I was at another goodbye party tonight. The thing about grad school is that once it’s over, people scatter. They’re supposed to scatter. But it still sucks, the slow dissolution of the community.
I’m still here and intend to be for the near term, and while there are others who intend to do the same (thank god), watching people go brings to mind the whole death by a thousand paper cuts thing (the mortal wounds being dealt to the community, in this case). The special hell of those who stay behind is that the community regenerates without you: new cohorts come in and form similar communities and have parallel experiences. But the once-familiar community events are increasingly populated by unfamiliar faces and one day you just don’t belong anymore.
I’ve heard more than one person mention the pleasure of being with like people. Not just like-minded people, but like people, ie writers. Certain fortunate work experiences can create a kind of community strong enough to rise above the petty pragmatism of the everyday, but I agree that one aspect of grad school that is also an argument in favor of traditional residential programs is this community. There is a pleasure in getting to know someone through their writing – and in knowing that they understand the grand slog of writing from direct personal experience.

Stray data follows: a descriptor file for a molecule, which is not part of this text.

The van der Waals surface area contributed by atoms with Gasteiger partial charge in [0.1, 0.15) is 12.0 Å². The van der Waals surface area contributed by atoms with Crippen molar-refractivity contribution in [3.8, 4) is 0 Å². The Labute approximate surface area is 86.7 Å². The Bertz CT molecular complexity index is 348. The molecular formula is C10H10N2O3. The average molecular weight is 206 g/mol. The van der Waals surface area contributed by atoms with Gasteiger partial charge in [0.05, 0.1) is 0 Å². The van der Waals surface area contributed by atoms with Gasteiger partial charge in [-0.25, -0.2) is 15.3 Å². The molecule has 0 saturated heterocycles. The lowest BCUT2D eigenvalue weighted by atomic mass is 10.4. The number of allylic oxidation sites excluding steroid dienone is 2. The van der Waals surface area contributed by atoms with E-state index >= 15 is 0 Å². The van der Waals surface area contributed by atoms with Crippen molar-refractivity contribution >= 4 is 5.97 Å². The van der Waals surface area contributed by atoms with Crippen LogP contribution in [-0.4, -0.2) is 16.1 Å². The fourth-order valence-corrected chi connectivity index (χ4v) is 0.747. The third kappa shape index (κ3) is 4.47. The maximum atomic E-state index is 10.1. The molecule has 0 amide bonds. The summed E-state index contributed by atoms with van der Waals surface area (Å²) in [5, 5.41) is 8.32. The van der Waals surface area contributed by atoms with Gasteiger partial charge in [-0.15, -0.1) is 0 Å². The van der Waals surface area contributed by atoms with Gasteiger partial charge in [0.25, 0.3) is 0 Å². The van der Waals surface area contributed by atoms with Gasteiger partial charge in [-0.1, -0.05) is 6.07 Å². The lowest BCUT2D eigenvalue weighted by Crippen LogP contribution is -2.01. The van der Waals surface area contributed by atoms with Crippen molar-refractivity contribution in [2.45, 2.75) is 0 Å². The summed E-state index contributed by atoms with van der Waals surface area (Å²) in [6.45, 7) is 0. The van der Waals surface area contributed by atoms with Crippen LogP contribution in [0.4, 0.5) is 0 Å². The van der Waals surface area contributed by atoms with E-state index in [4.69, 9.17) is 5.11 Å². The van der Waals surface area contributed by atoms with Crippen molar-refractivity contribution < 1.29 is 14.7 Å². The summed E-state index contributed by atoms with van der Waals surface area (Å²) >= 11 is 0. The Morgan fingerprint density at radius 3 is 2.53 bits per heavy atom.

But I’m not so maudlin this evening as I may appear. I am in fact kinda tired. And so, appropriately enough, I’m going to settle in for the evening with a book I started yesterday, Beyond the Writers’ Workshop. I anticipate having more to say about this book soon. Carol Bly, it seems, was a kind of nutter genius.
…only now in Googling her have I discovered that the “lioness of letters” died in 2007. From the Star-Tribune: She was formidable — a tall, three-masted ship of a woman who could, in person or on the page, slice cleanly through pettiness, cruelty, shoddiness, dissembling or wrongdoing. Anyone engaging her in a casual “hello” could expect to be conscripted into action.
Bly, I must note, had no kind words for the “workshopping of manuscripts,” but I think she would not deny the value of the community I have described in vague terms above.